This story was first published at One Picture. One Story where I and my good friend Laila write stories based on the inspiration we find in images. You can check out the blog here and don't forget to show us some love.
           
         I could n’t sleep. My limbs were jittery, my fingers numb with exhaustion. I rolled around on the tattered excuse for a matteress for the millionth time. I could hear my mother swearing at me to ‘stay put or get the hell out’. I couldn’t blame her, she juggled three jobs a day. Not wanting to piss her off anymore, I forced my body to cooperate, and scooted further under the dusty cloth. In the dim light coming from the lamp across the street, I could make out the cobwebs lining the corners of the room. The walls once used to be white, but after suffering the weight of spills, five chidren and a fire, one could call them a grey shade of black. I could feel the dusty grimy floor as my fingers wiped it clean, no one was bothered by it anyway.
        
             The children stayed indoors all day, the streets in this part of the town were dangerous. That was why she was even able to pay the rent. Sometimes, if you were careful enough, you could sweep down and peep through the keyhole to watch the latest fight. Blood was splattered, weapons fished out, and a colorful string of obsceneties thrown, often about each others’ wives and mothers. I once tried asking the meaning to one from mother, and the stinging slap that followed, left me with a swollen cheek for days. I was careful afterwards.
         
        I was the bigger one, at 12, The rest that followed, were Maria 7, Hina 5 and Shahbaz and Amir, the twins, 3. This meant, I could go outside, as long as I stayed out of the bullies’ way. They wouldn’t want to pick on a scrawny awkward kid like me, my father had once remarked.  He had his motives so, since he was the one always asking me to go grab another paan or a new pack of cigarettes. Sometimes if the cheaper brand was available, I had just enough pennies left to buy a candy, or even a bar of cheap chocolate, if I was lucky. I hid in a sideways street and ate my treat ravishly, trying to make it last, as long as possible. A sweet harmony enveloped my tongue and trickled down my throat. After that, I went without a drop of water as long as I could, not to wash the taste away. But one look at the childrens’ dirty drooling faces and matted hairs as I went back, sent me drowning into a pool of guilt. I swore that next time, I’d share the sweet with them, but the greed always overcame the resolve.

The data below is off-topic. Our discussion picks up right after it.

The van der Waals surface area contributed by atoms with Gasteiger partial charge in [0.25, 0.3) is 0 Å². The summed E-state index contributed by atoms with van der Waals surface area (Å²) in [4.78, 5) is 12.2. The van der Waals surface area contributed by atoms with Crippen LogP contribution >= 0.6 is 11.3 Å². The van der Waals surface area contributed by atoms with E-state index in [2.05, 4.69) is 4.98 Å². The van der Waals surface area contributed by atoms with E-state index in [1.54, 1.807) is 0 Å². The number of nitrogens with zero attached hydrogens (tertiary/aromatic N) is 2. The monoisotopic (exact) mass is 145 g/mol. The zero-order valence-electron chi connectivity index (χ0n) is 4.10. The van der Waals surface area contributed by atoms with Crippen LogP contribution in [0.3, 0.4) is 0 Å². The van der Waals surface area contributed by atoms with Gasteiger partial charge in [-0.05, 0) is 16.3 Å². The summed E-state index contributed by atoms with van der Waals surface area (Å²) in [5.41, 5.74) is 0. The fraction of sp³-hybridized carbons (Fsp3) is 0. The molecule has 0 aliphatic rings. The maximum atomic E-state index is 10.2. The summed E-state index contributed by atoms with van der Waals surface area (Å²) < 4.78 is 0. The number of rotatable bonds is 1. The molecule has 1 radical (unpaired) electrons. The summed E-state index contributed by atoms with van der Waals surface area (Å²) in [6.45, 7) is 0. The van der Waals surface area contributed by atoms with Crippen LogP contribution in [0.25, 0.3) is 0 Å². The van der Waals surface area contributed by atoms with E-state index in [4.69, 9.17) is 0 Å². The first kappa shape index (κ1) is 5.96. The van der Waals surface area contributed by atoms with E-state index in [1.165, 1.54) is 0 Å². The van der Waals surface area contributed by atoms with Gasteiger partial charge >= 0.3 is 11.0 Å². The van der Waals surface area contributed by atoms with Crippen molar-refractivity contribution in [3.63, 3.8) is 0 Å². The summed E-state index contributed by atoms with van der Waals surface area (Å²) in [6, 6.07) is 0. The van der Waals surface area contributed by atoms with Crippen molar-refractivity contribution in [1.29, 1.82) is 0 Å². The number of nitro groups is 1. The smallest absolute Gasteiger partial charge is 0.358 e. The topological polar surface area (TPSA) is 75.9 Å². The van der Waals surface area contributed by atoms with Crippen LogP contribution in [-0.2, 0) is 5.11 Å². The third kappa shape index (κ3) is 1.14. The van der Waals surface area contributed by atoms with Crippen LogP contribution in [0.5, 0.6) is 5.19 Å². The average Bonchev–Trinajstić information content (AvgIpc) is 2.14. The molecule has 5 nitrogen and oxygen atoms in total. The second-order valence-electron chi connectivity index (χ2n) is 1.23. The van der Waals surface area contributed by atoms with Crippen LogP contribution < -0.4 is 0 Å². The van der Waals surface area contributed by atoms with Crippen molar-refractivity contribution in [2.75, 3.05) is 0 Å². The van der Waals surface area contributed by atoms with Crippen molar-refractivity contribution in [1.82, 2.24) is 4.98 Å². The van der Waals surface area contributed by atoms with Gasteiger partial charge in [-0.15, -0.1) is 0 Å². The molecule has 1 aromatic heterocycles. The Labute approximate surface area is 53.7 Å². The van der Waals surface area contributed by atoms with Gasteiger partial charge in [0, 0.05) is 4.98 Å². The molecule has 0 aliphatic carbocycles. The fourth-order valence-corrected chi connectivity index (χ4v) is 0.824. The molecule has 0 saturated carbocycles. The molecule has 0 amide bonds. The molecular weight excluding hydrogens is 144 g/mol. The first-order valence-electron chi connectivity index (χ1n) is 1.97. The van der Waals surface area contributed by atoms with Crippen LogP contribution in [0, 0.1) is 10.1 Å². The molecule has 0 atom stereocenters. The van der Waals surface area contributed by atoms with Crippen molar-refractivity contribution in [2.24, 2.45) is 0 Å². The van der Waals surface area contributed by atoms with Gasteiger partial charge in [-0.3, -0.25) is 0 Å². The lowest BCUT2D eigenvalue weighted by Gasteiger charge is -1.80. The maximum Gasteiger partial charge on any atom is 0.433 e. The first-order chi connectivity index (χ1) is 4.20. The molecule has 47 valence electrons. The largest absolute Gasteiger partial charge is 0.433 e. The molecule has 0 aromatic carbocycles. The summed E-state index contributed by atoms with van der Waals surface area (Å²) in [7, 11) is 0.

My reverie was broken by shuffling at the door, there was only one person trying to unsuccessfully open the door at this hour. I carefully made my way to attend to the issue, before any of the children woke and started crying those endless tears they stored in some infinite pool inside. As I unlocked the door, I found my jobless father, in all his glory, standing there. His clothes were ruined, suggestive of some fight he must have gotten involved in. As he drawled, his breath reeked of alcohol, I had to force myself not to gag. His horrible attempt at some old song was the only sound penetrating the chilly cold, And then he dropped down at my feet. Sighing, I shoved him inside and left him to fall into deep slumber on the cold floor. He probably deserved it since he was going to make the day even  more miserable now, owing to the hangover that would follow,



        Suddenly exhausted, I drooped down onto the pillow and before I knew it, I was far off, in the world of my dreams, where only, I found peace.

6 comments:

  1. mashallah! beautifully written! that is a very moving picture and the story you wrote fits it very well. keep writing you have an amazing talent! :)

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  2. :( feels so sad... Alhamdulillah, how many of us forget to count our blessings???

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  3. very nice Aiza.. amazing talent you have.. tempted by your beautiful article..

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